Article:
Thursday, January 4, 2018
The Jack Pine -Pinus banksiana
The Jack Pine -Pinus banksiana- is a scruffy small tree that grows 40-70 feet tall. The trunk of the Jack Pine generally branches out low to the ground, and will often hold lower branches even after the limbs die. The crown is slender and ragged in form compared to the wider full base. Jack Pine is commercially harvested for pulpwood lumber and round timbers. It is usually found growing in pure or mixed stands in relatively dry areas that are generally unsuitable for other trees to thrive. Jack Pine is considered to be a pioneer species, meaning it is one of the first to appear when mineral soils are exposed by disturbances such as forest fires.
Image Citation: Rob Routledge, Sault College, Bugwood.org
The bark is thin, scaly and dark gray to reddish brown in color. The stalkless cones are one of the easiest means of identifying the Jack Pine. The cones are 1-1.5 inches long and have curved tips near the end of twigs. The leaves are evergreen needles that are 1.5-2 inches long, dark green to gray green in color. Most of the cones remain closed on the tree for many years and can only be opened by the heat from forest fires releasing their winged seeds.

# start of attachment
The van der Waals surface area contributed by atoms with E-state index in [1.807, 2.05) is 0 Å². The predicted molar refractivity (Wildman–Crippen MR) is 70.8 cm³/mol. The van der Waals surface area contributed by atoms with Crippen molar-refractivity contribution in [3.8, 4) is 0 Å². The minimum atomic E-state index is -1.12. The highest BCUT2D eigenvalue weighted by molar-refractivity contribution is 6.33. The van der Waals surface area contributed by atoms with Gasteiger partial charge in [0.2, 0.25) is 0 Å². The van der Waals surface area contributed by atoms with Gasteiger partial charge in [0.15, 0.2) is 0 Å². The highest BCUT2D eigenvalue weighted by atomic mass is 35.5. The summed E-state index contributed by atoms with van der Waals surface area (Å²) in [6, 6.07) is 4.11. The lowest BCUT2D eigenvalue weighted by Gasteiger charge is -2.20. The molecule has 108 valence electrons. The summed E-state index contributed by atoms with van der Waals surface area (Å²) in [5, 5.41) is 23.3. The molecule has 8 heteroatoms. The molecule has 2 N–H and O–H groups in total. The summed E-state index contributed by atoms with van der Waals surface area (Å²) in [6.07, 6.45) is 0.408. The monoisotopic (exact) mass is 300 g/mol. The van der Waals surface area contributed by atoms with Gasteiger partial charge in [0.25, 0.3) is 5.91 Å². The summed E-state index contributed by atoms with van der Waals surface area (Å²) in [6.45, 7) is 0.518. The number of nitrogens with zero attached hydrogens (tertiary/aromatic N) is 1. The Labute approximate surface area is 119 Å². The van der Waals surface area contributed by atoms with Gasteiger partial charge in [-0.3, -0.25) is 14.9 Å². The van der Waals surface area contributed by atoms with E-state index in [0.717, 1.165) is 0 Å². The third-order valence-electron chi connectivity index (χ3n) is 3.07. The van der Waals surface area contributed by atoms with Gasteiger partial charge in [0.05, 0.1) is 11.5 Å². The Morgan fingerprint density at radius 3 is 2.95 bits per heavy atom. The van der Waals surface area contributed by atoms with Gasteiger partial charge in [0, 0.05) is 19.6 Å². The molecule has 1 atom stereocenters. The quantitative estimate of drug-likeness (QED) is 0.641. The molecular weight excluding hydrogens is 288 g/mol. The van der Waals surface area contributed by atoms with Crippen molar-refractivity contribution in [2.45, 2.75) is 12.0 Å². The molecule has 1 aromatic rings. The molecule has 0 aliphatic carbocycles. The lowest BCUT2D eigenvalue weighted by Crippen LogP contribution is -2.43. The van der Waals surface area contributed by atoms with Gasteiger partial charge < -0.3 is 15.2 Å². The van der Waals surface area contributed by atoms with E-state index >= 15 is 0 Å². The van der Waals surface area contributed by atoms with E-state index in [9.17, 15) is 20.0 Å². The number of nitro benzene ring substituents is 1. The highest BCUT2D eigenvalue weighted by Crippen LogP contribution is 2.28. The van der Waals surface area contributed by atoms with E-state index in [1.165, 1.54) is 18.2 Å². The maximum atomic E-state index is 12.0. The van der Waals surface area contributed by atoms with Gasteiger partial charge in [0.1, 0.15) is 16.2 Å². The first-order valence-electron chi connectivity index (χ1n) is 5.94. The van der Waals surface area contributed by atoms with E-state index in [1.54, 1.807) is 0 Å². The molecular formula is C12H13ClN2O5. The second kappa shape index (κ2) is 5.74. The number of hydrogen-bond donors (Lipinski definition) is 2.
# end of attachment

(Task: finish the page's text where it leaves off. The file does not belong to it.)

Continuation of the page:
Image Citation: Joseph O'Brien, USDA Forest Service, Bugwood.org
Jack Pines are one of the northernmost of all the Pines. It is recommended for hardiness zones 2a - 7b. The Jack Pine prefers full sun and is considered to be drought tolerant.